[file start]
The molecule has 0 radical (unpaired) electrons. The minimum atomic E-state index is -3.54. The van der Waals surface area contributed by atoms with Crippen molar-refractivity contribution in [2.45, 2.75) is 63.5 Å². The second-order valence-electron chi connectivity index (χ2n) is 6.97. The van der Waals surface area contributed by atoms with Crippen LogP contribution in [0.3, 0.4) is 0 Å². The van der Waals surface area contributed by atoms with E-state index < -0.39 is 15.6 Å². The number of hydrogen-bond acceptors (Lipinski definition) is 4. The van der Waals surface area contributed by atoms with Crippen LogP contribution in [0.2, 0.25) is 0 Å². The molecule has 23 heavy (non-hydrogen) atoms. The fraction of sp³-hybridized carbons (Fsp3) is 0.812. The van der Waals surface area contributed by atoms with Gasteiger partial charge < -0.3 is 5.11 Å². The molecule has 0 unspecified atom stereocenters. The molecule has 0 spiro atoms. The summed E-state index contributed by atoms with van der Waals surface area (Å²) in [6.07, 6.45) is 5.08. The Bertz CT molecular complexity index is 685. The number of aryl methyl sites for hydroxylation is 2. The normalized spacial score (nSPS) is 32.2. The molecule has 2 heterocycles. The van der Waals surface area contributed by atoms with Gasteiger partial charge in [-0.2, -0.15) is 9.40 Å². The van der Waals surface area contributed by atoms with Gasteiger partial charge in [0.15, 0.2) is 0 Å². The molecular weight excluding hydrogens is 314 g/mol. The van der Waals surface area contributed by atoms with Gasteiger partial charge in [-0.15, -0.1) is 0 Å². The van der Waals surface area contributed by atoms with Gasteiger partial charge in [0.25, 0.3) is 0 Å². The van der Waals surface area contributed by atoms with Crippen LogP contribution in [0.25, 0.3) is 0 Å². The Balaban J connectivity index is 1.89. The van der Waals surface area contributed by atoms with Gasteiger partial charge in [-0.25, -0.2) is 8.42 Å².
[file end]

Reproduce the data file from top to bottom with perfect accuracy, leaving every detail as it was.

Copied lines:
The molecule has 0 radical (unpaired) electrons. The minimum atomic E-state index is -3.54. The van der Waals surface area contributed by atoms with Crippen molar-refractivity contribution in [2.45, 2.75) is 63.5 Å². The second-order valence-electron chi connectivity index (χ2n) is 6.97. The van der Waals surface area contributed by atoms with Crippen LogP contribution in [0.3, 0.4) is 0 Å². The van der Waals surface area contributed by atoms with E-state index < -0.39 is 15.6 Å². The number of hydrogen-bond acceptors (Lipinski definition) is 4. The van der Waals surface area contributed by atoms with Crippen LogP contribution in [0.2, 0.25) is 0 Å². The molecule has 23 heavy (non-hydrogen) atoms. The fraction of sp³-hybridized carbons (Fsp3) is 0.812. The van der Waals surface area contributed by atoms with Gasteiger partial charge < -0.3 is 5.11 Å². The molecule has 0 unspecified atom stereocenters. The molecule has 0 spiro atoms. The summed E-state index contributed by atoms with van der Waals surface area (Å²) in [6.07, 6.45) is 5.08. The Bertz CT molecular complexity index is 685. The number of aryl methyl sites for hydroxylation is 2. The normalized spacial score (nSPS) is 32.2. The molecule has 2 heterocycles. The van der Waals surface area contributed by atoms with Gasteiger partial charge in [-0.2, -0.15) is 9.40 Å². The van der Waals surface area contributed by atoms with Gasteiger partial charge in [0.15, 0.2) is 0 Å². The molecular weight excluding hydrogens is 314 g/mol. The van der Waals surface area contributed by atoms with Gasteiger partial charge in [-0.15, -0.1) is 0 Å². The van der Waals surface area contributed by atoms with Gasteiger partial charge in [0.25, 0.3) is 0 Å². The van der Waals surface area contributed by atoms with Crippen LogP contribution in [0.25, 0.3) is 0 Å². The Balaban J connectivity index is 1.89. The van der Waals surface area contributed by atoms with Gasteiger partial charge in [-0.25, -0.2) is 8.42 Å².